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Most people are on the most expensive energy tariffs - and most people don't know how much they pay for their bills.
Consumers are paying £1.2bn per year more than they should. The question is - did we overpay, or did they overcharge?
ITV News business editor Joel Hills explains:
The chief executive of one of the 'big six' energy companies tells ITV News a report customers are paying too much is a concern.Read the full story ›
Some of the "Big Six" energy firms have responded to the competition authority's findings that they have been overcharging customers for years.
British Gas, Eon and SSE all said they will look into the findings, with British Gas admitting it has "questions and concerns" about some of the Competition and Markets Authority's proposals to make it easier for customers to switch.
We will now review the material in advance of responding in detail.
Throughout this process and since we first called for a full market investigation in 2011, we have been open and fully supportive of the detailed and thoughtful investigative work undertaken by the CMA and we will continue to provide all necessary and relevant information as we move towards the final report in December.
British Gas says "we have questions and concerns about some of the proposals"
We will now examine today's publications in detail, along with the analysis that underpins them.
We will also continue to work constructively with the CMA as this process continues to help ensure that the opportunity presented by this investigation is fully grasped, and that the final result is an enduring outcome that gives customers confidence, allows regulators to regulate, and encourages investors to invest in the Great Britain energy market.
The competition authority has suggested that energy giants take advantage of "confusing" bills that make customers less likely to look into switching suppliers.
It has found that millions of customers are overpaying by around £60 a year.
There are millions of customers paying too much for their energy bills - but they don't have to.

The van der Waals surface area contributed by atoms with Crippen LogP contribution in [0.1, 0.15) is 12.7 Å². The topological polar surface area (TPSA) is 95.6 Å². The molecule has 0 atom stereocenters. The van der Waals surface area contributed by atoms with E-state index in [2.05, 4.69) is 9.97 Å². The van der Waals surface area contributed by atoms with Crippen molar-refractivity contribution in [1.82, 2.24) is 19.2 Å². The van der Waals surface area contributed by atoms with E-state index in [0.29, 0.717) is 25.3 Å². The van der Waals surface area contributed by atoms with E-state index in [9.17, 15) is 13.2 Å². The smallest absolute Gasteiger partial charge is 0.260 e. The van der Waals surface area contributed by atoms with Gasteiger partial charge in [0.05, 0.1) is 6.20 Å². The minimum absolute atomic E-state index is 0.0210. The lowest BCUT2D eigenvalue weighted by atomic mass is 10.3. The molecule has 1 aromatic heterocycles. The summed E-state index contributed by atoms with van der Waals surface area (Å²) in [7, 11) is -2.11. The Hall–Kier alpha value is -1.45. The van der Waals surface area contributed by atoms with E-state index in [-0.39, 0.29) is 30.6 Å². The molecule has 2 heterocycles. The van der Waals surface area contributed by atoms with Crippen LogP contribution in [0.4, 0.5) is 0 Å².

Whilst competition is delivering benefits to increasing numbers of customers, mainly through the growth of smaller suppliers with cheaper fixed-price deals, the majority of us are still on more expensive default tariffs.
The confusing way energy is measured and billed can make comparing deals understandably daunting.
The result is that some energy suppliers know they don't have to work hard to keep these customers.
Millions of households have been paying too much for energy, a year-long investigation by the competition authority has found.
The big six suppliers have been overcharging customers by around £1.2 billion a year - the equivalent of 5% - or £60 - per household.
The Competition and Markets Authority found:
- Around 70% of households were on default standard variable rate tariffs - despite better deals being available
- More than 34% of 7,000 energy customers never considered switching
- Dual fuel customers could save an average of £160 a year by switching to a cheaper tariff
- A lack of awareness of deals, "confusing and inaccurate" bills and worries over the difficulty of changing supplier put people off switching
Its plans to encourage customers to switch include:
- Scrapping new rules that restricts suppliers to offering just four tariffs - saying they have in fact ended up reducing competition
- Prompting customers to shop around by using tools such as smart meters
- Introducing a price cap on the most expensive tariffs
Customers have been paying about 5% a year -or £60 - too much for gas and electricity, the Competition and Markets Authority has confirmed.
"Lack of awareness of what deals are available, confusing and inaccurate bills and the real and perceived difficulties of changing suppliers all deter switching - and the higher price levels reflect that suppliers can charge higher prices to these disengaged customers," the CMA said in its report.
Its year-long inquiry into the big six energy suppliers focused on prices between 2009 and 2013.
It outlined plans to encourage customers to switch, but stopped short of recommending a break-up of the energy giants, saying competition in wholesale markets was working well.
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